Holiday alternative to the mall draws in loyal customers to South Side shopping center

Pica Pica Plaza has its own variety of small shops

Holiday alternative to the mall draws in loyal customers to South Side shopping center

SAN ANTONIO – Are you tired of looking at the mall for that hard-to-find gift? Then it could be worth a short drive just south of downtown to Pica Pica Plaza in the 900 block of SE Military Drive, which supports a variety of San Antonio small businesses.

Best known simply as Pica Pica, more than 70 small, independently owned shops are located inside a large building next door to its event center.

“It’s going to be very rare that I find somebody that has something else like it,” said shopper Monica Mendoza about the purchases she makes at Pica Pica.

Her daughter Rose said, “You can find things that really relate to the person that you’re shopping for as opposed to like what’s the trend nowadays.”

From quinceanera dresses to electronics, pop-it fidget toys to popular action figures, and much more, Pica Pica also has a food court and live music on the weekends.

Some of the vendors said they would have even more to choose from, but persistent supply chain problems have delayed shipments ordered months ago since much of the merchandise is imported.

Andy Madhani, who owns an electronics store, said his orders are stuck at the Port of Houston.

“Can’t get no drivers, no 18 wheelers. They won’t even let no ships dock at the port right now because there’s no drivers to drive it and bring it to us,” Madhani said.

If his customers can’t find what they want, Madhani said they look elsewhere.

He said, “Who gets hurt? The small businessman.”

Jose Gutierrez, who sells comic books and popular action figures at his shop, was surprised to see the new Spiderman action figures had arrived in time for the new movie. Gutierrez said he’d been told to expect the shipment next month.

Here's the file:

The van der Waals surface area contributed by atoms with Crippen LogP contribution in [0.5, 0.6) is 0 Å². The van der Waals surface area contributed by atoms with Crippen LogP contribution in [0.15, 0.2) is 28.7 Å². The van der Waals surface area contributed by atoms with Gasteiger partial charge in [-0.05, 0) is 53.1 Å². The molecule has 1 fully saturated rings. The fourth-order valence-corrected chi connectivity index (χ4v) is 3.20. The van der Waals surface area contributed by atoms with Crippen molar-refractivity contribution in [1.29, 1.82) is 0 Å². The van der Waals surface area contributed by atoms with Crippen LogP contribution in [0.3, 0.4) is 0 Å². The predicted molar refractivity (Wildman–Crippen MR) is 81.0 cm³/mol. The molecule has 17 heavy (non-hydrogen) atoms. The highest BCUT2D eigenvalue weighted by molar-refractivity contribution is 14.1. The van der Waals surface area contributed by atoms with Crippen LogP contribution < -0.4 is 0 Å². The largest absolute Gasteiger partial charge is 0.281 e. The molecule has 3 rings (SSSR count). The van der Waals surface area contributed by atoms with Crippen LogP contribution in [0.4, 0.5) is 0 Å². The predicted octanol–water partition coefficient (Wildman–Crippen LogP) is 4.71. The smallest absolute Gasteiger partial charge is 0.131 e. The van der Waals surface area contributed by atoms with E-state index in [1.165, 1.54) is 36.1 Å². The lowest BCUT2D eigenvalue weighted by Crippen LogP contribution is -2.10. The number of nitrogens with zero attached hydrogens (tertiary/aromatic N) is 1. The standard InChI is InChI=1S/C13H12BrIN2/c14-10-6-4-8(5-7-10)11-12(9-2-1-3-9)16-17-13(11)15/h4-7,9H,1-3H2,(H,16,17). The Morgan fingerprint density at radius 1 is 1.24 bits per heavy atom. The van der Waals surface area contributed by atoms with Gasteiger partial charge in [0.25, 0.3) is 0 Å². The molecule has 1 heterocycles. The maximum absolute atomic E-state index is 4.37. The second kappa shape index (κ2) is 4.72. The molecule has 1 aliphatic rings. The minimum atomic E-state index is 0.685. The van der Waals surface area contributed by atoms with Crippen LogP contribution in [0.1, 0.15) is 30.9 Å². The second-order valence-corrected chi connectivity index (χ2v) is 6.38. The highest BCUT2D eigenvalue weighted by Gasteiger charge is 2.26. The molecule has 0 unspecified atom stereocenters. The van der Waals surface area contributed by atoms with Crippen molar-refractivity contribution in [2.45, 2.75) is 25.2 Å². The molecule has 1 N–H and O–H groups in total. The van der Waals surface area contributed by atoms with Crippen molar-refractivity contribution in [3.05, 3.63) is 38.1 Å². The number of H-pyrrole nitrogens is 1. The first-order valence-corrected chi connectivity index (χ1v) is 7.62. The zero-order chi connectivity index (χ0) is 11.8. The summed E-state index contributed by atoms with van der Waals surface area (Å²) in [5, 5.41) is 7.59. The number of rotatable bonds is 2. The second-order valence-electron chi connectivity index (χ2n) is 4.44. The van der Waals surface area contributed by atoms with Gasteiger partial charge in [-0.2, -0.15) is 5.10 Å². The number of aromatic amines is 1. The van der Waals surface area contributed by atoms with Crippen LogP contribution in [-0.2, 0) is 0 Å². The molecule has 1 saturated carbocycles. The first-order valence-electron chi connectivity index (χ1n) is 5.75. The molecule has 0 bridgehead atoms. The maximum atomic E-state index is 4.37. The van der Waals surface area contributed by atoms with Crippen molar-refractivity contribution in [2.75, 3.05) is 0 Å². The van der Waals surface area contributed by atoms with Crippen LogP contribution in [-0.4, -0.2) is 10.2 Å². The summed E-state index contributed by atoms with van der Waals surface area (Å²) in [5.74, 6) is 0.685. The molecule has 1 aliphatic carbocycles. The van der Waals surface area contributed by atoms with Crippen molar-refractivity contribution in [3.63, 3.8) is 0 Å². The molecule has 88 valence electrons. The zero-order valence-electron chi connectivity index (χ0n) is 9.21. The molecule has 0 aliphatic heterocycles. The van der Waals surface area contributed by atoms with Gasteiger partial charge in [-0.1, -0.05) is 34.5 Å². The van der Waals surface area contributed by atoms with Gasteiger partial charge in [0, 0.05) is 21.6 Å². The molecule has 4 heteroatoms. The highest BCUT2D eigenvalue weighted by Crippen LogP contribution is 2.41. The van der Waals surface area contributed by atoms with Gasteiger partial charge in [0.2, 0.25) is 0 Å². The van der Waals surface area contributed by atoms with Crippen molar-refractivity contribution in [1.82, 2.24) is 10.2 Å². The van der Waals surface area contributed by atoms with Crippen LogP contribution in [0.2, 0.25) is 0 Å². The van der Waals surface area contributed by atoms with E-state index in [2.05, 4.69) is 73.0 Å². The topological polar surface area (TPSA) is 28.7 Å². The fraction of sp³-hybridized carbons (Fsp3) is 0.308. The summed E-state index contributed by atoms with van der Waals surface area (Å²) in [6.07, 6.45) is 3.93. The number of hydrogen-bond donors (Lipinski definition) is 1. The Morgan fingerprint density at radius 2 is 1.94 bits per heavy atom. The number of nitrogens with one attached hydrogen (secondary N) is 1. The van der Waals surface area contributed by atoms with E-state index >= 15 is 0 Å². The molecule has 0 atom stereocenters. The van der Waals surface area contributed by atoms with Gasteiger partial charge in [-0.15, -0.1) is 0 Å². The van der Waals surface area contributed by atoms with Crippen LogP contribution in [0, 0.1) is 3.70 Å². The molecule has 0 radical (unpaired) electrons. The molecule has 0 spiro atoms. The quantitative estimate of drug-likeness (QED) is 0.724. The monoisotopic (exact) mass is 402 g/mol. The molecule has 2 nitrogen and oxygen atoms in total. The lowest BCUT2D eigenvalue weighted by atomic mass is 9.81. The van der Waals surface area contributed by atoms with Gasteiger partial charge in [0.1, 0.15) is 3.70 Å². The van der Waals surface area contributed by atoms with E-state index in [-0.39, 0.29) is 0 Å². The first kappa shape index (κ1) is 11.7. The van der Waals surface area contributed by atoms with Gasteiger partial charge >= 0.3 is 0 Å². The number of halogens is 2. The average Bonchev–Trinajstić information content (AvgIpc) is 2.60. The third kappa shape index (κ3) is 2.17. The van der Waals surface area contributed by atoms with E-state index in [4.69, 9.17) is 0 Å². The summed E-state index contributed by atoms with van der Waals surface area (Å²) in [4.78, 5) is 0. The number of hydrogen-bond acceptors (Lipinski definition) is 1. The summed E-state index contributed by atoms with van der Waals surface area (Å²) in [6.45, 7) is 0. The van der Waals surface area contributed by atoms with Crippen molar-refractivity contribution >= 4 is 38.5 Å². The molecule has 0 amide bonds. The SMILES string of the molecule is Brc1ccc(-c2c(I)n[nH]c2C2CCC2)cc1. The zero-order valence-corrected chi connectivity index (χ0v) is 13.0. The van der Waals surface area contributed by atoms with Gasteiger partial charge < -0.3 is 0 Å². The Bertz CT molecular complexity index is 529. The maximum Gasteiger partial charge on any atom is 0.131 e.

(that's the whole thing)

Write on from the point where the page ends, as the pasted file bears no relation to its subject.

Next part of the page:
Adding to the uncertainty, Gutierrez said he orders his merchandise from the same distributors used by the big box stores months in advance.

“They get it first, and then we’re left to wait for a second or third shipment or whatever trickles out, or they just cancel it,” he said.

Yet, that has nothing to do with the supply chain, Gutierrez said. It’s always been that way, he said.

He also said the bigger stores get the more significant discounts.

Gutierrez said as a result of that and higher shipping costs, his merchandise is a dollar or two higher.

“But it’s worth it,” he said. “Keeps us alive.”


About the Authors:

Jessie Degollado has been with KSAT since 1984. She is a general assignments reporter who covers a wide variety of stories. Raised in Laredo and as an anchor/reporter at KRGV in the Rio Grande Valley, Jessie is especially familiar with border and immigration issues. In 2007, Jessie also was inducted into the San Antonio Women's Hall of Fame.

William Caldera has been at KSAT since 2003. He covers a wide range of stories including breaking news, weather, general assignments and sports.